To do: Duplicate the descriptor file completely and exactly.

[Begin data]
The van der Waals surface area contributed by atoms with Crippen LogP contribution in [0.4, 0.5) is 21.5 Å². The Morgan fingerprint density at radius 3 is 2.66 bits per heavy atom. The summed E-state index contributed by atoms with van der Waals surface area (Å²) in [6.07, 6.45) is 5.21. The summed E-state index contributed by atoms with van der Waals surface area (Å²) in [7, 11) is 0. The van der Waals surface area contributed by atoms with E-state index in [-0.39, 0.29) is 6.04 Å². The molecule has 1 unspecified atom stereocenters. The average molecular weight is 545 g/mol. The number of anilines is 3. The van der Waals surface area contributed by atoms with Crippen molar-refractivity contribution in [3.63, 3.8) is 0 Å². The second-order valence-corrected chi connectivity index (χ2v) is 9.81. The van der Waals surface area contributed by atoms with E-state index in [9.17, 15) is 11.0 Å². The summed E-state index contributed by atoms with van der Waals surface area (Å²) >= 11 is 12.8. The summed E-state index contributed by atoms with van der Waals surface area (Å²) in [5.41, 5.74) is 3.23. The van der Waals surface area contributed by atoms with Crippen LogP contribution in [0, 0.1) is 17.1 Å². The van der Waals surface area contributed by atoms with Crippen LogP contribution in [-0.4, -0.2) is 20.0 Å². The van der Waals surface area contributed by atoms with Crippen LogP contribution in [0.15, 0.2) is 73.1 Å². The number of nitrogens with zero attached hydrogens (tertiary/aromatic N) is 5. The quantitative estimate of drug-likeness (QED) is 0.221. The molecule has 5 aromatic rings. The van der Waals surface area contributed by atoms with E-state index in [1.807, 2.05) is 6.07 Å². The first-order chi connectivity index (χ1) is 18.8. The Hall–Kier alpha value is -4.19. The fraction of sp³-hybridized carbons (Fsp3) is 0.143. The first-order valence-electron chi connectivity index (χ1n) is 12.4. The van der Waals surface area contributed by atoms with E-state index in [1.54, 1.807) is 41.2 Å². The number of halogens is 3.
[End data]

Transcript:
The van der Waals surface area contributed by atoms with Crippen LogP contribution in [0.4, 0.5) is 21.5 Å². The Morgan fingerprint density at radius 3 is 2.66 bits per heavy atom. The summed E-state index contributed by atoms with van der Waals surface area (Å²) in [6.07, 6.45) is 5.21. The summed E-state index contributed by atoms with van der Waals surface area (Å²) in [7, 11) is 0. The van der Waals surface area contributed by atoms with E-state index in [-0.39, 0.29) is 6.04 Å². The molecule has 1 unspecified atom stereocenters. The average molecular weight is 545 g/mol. The number of anilines is 3. The van der Waals surface area contributed by atoms with Crippen molar-refractivity contribution in [3.63, 3.8) is 0 Å². The second-order valence-corrected chi connectivity index (χ2v) is 9.81. The van der Waals surface area contributed by atoms with E-state index in [9.17, 15) is 11.0 Å². The summed E-state index contributed by atoms with van der Waals surface area (Å²) >= 11 is 12.8. The summed E-state index contributed by atoms with van der Waals surface area (Å²) in [5.41, 5.74) is 3.23. The van der Waals surface area contributed by atoms with Crippen LogP contribution in [0, 0.1) is 17.1 Å². The van der Waals surface area contributed by atoms with Crippen LogP contribution in [-0.4, -0.2) is 20.0 Å². The van der Waals surface area contributed by atoms with Crippen LogP contribution in [0.15, 0.2) is 73.1 Å². The number of nitrogens with zero attached hydrogens (tertiary/aromatic N) is 5. The quantitative estimate of drug-likeness (QED) is 0.221. The molecule has 5 aromatic rings. The van der Waals surface area contributed by atoms with E-state index in [1.807, 2.05) is 6.07 Å². The first-order chi connectivity index (χ1) is 18.8. The Hall–Kier alpha value is -4.19. The fraction of sp³-hybridized carbons (Fsp3) is 0.143. The first-order valence-electron chi connectivity index (χ1n) is 12.4. The van der Waals surface area contributed by atoms with E-state index in [1.54, 1.807) is 41.2 Å². The number of halogens is 3.